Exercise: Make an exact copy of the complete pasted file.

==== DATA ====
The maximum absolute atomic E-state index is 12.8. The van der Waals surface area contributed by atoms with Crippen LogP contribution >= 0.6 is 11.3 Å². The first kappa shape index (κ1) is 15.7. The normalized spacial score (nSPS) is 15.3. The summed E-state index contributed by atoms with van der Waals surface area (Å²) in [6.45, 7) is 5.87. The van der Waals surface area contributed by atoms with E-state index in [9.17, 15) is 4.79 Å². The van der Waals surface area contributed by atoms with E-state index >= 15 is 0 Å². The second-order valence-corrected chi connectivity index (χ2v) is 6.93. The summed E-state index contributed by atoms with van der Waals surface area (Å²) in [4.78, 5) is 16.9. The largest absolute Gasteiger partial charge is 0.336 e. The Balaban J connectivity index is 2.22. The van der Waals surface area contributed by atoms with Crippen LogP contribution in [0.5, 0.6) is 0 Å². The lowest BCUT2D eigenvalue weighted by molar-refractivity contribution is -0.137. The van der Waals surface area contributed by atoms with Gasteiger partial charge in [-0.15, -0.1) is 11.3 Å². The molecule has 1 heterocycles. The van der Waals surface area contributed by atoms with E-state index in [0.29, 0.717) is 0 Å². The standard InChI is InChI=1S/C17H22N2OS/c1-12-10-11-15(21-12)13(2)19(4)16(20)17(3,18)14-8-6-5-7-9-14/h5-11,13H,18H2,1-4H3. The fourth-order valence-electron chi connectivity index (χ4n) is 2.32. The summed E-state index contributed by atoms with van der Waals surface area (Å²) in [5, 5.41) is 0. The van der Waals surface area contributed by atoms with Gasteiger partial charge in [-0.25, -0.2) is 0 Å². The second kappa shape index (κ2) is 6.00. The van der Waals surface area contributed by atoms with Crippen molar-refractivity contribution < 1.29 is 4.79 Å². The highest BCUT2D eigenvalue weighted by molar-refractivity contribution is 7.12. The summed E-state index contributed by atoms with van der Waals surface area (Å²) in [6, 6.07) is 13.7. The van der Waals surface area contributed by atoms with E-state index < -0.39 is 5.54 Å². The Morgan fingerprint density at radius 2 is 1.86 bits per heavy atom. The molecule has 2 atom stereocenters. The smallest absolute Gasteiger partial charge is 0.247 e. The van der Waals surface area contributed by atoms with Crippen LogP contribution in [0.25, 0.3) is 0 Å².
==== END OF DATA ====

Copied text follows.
The maximum absolute atomic E-state index is 12.8. The van der Waals surface area contributed by atoms with Crippen LogP contribution >= 0.6 is 11.3 Å². The first kappa shape index (κ1) is 15.7. The normalized spacial score (nSPS) is 15.3. The summed E-state index contributed by atoms with van der Waals surface area (Å²) in [6.45, 7) is 5.87. The van der Waals surface area contributed by atoms with E-state index in [9.17, 15) is 4.79 Å². The van der Waals surface area contributed by atoms with E-state index >= 15 is 0 Å². The second-order valence-corrected chi connectivity index (χ2v) is 6.93. The summed E-state index contributed by atoms with van der Waals surface area (Å²) in [4.78, 5) is 16.9. The largest absolute Gasteiger partial charge is 0.336 e. The Balaban J connectivity index is 2.22. The van der Waals surface area contributed by atoms with Crippen LogP contribution in [0.5, 0.6) is 0 Å². The lowest BCUT2D eigenvalue weighted by molar-refractivity contribution is -0.137. The van der Waals surface area contributed by atoms with Gasteiger partial charge in [-0.15, -0.1) is 11.3 Å². The molecule has 1 heterocycles. The van der Waals surface area contributed by atoms with E-state index in [0.29, 0.717) is 0 Å². The standard InChI is InChI=1S/C17H22N2OS/c1-12-10-11-15(21-12)13(2)19(4)16(20)17(3,18)14-8-6-5-7-9-14/h5-11,13H,18H2,1-4H3. The fourth-order valence-electron chi connectivity index (χ4n) is 2.32. The summed E-state index contributed by atoms with van der Waals surface area (Å²) in [5, 5.41) is 0. The van der Waals surface area contributed by atoms with Gasteiger partial charge in [-0.25, -0.2) is 0 Å². The second kappa shape index (κ2) is 6.00. The van der Waals surface area contributed by atoms with Crippen molar-refractivity contribution < 1.29 is 4.79 Å². The highest BCUT2D eigenvalue weighted by molar-refractivity contribution is 7.12. The summed E-state index contributed by atoms with van der Waals surface area (Å²) in [6, 6.07) is 13.7. The van der Waals surface area contributed by atoms with E-state index < -0.39 is 5.54 Å². The Morgan fingerprint density at radius 2 is 1.86 bits per heavy atom. The molecule has 2 atom stereocenters. The smallest absolute Gasteiger partial charge is 0.247 e. The van der Waals surface area contributed by atoms with Crippen LogP contribution in [0.25, 0.3) is 0 Å².